He has other witnesses. My cousin teaches at U.S. Grant High School. She told me that when Westbrook and three teammates made a Thunder community appearance at the school, the three other players were fine, nothing wrong with their attitude or actions, but that Westbrook was fantastic. Interacted with the kids like he grew up on their street. Stayed longer than necessary. Really seemed interested in making an impact.
So who knows what drives Westbrook? Maybe building a façade and inventing enemies fuels his engine. Maybe he believes letting the media – and therefore the masses – know anything about him will impede his desire to the best. And Westbrook's NBA ascent to very near that summit has been mighty impressive.
“I'm going to have to talk to him,” Brooks said of the Extreme Makeover: Westbrook edition. “I don't like that.”
Westbrook has removed the mask very few times in five Oklahoma City seasons. He let an ESPN magazine writer use fashion to peel back a little crust.
Heck, Westbrook didn't even crack when Thunder fans serenaded him in December 2011 with heartfelt chants of “Russ-ell, Russ-ell,” after a particular rough stretch of play. Didn't acknowledge the crowd. Kevin Durant did it for Westbrook.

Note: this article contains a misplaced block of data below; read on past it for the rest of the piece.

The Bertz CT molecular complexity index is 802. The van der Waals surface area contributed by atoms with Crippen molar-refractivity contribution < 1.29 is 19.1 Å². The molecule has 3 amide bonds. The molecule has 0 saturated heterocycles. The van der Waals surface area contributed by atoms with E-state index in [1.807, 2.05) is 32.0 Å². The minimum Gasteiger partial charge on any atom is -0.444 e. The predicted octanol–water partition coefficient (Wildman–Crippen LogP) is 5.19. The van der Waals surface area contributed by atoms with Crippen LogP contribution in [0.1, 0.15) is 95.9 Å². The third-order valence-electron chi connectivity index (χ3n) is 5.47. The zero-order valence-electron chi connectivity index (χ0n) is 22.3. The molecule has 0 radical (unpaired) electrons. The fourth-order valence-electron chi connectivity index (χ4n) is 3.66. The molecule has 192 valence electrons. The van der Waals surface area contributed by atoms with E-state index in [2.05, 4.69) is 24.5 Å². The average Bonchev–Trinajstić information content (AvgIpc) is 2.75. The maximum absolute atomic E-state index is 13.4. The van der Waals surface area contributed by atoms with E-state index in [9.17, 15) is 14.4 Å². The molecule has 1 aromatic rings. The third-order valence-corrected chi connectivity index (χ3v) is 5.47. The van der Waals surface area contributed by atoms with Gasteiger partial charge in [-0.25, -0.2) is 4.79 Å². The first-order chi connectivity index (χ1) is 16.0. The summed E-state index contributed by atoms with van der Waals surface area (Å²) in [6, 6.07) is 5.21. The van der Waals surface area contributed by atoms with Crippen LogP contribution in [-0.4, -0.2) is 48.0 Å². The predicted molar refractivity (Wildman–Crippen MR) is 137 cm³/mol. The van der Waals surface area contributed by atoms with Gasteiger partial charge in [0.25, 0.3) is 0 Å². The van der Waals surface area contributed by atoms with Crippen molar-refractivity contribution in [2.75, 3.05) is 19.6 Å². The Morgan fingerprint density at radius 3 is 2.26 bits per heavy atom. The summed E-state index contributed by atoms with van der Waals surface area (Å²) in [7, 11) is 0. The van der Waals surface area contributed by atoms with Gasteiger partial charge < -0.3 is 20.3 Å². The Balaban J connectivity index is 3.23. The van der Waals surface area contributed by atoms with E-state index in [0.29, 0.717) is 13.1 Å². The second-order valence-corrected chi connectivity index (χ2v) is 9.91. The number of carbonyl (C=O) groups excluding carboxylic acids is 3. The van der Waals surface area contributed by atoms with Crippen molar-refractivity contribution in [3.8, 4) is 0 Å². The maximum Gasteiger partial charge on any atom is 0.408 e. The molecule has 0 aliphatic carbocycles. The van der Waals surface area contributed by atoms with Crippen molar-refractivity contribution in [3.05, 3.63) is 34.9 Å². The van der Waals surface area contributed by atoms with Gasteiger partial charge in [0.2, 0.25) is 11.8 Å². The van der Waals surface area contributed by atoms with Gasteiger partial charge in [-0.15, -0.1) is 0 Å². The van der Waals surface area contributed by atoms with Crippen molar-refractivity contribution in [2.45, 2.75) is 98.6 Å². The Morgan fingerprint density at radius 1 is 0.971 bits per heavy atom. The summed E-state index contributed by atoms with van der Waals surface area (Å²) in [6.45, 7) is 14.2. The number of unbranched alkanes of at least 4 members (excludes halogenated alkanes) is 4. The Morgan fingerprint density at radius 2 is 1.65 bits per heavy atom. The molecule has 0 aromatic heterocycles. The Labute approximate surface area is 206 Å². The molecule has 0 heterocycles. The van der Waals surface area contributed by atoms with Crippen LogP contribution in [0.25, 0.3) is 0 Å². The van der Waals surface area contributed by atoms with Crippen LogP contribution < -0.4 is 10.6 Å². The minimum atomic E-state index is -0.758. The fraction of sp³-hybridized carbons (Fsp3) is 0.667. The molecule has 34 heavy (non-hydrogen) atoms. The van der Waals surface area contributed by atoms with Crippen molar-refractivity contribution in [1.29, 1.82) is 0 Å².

But there Westbrook sat Thursday with no pretense. Maybe with no season to play, no games in which to become a destructive force for the opposition, Westbrook has no motivation to be surly. Maybe basketball brings to life Mister Grinch.
Maybe the Thunder brass is right. Maybe the guy sitting at the table with a cast on his leg and a smile on his face is the real Russell Westbrook.
Berry Tramel: Berry can be reached at (405) 760-8080 or at firstname.lastname@example.org. He can be heard Monday through Friday from 4:40-5:20 p.m. on The Sports Animal radio network, including FM-98.1. You can also view his personality page at newsok.com/berrytramel.